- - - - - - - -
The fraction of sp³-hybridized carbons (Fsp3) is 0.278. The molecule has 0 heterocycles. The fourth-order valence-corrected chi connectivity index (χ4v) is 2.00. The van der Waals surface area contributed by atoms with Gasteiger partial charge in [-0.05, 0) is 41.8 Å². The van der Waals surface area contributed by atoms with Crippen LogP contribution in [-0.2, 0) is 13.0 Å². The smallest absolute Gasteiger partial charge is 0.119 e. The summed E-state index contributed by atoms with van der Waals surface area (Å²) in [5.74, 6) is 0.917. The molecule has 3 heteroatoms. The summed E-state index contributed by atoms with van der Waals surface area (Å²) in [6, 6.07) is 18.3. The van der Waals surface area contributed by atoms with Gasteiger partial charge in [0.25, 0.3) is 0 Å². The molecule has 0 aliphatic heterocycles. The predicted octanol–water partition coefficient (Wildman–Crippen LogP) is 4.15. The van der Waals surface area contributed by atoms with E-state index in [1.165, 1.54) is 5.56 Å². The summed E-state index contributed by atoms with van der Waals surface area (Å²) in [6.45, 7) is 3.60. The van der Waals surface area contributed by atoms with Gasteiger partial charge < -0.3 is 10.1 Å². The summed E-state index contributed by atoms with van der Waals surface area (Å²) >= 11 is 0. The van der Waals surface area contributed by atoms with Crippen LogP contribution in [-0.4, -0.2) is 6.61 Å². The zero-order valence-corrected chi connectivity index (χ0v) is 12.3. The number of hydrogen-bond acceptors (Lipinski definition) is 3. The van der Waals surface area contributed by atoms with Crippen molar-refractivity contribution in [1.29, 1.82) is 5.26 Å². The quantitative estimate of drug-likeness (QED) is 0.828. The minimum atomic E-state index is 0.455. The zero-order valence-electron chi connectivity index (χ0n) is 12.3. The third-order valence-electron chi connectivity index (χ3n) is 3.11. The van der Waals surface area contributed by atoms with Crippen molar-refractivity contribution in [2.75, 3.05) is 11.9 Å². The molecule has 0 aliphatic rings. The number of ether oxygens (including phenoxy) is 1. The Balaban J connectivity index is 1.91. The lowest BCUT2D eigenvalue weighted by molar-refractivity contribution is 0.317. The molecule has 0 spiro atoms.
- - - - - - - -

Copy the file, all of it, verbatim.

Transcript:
The fraction of sp³-hybridized carbons (Fsp3) is 0.278. The molecule has 0 heterocycles. The fourth-order valence-corrected chi connectivity index (χ4v) is 2.00. The van der Waals surface area contributed by atoms with Gasteiger partial charge in [-0.05, 0) is 41.8 Å². The van der Waals surface area contributed by atoms with Crippen LogP contribution in [-0.2, 0) is 13.0 Å². The smallest absolute Gasteiger partial charge is 0.119 e. The summed E-state index contributed by atoms with van der Waals surface area (Å²) in [5.74, 6) is 0.917. The molecule has 3 heteroatoms. The summed E-state index contributed by atoms with van der Waals surface area (Å²) in [6, 6.07) is 18.3. The van der Waals surface area contributed by atoms with Gasteiger partial charge in [0.25, 0.3) is 0 Å². The molecule has 0 aliphatic heterocycles. The predicted octanol–water partition coefficient (Wildman–Crippen LogP) is 4.15. The van der Waals surface area contributed by atoms with E-state index in [1.165, 1.54) is 5.56 Å². The summed E-state index contributed by atoms with van der Waals surface area (Å²) in [6.45, 7) is 3.60. The van der Waals surface area contributed by atoms with Gasteiger partial charge < -0.3 is 10.1 Å². The summed E-state index contributed by atoms with van der Waals surface area (Å²) >= 11 is 0. The van der Waals surface area contributed by atoms with Crippen LogP contribution in [-0.4, -0.2) is 6.61 Å². The zero-order valence-corrected chi connectivity index (χ0v) is 12.3. The number of hydrogen-bond acceptors (Lipinski definition) is 3. The van der Waals surface area contributed by atoms with Crippen molar-refractivity contribution in [1.29, 1.82) is 5.26 Å². The quantitative estimate of drug-likeness (QED) is 0.828. The minimum atomic E-state index is 0.455. The zero-order valence-electron chi connectivity index (χ0n) is 12.3. The third-order valence-electron chi connectivity index (χ3n) is 3.11. The van der Waals surface area contributed by atoms with Crippen molar-refractivity contribution in [2.75, 3.05) is 11.9 Å². The molecule has 0 aliphatic rings. The number of ether oxygens (including phenoxy) is 1. The Balaban J connectivity index is 1.91. The lowest BCUT2D eigenvalue weighted by molar-refractivity contribution is 0.317. The molecule has 0 spiro atoms.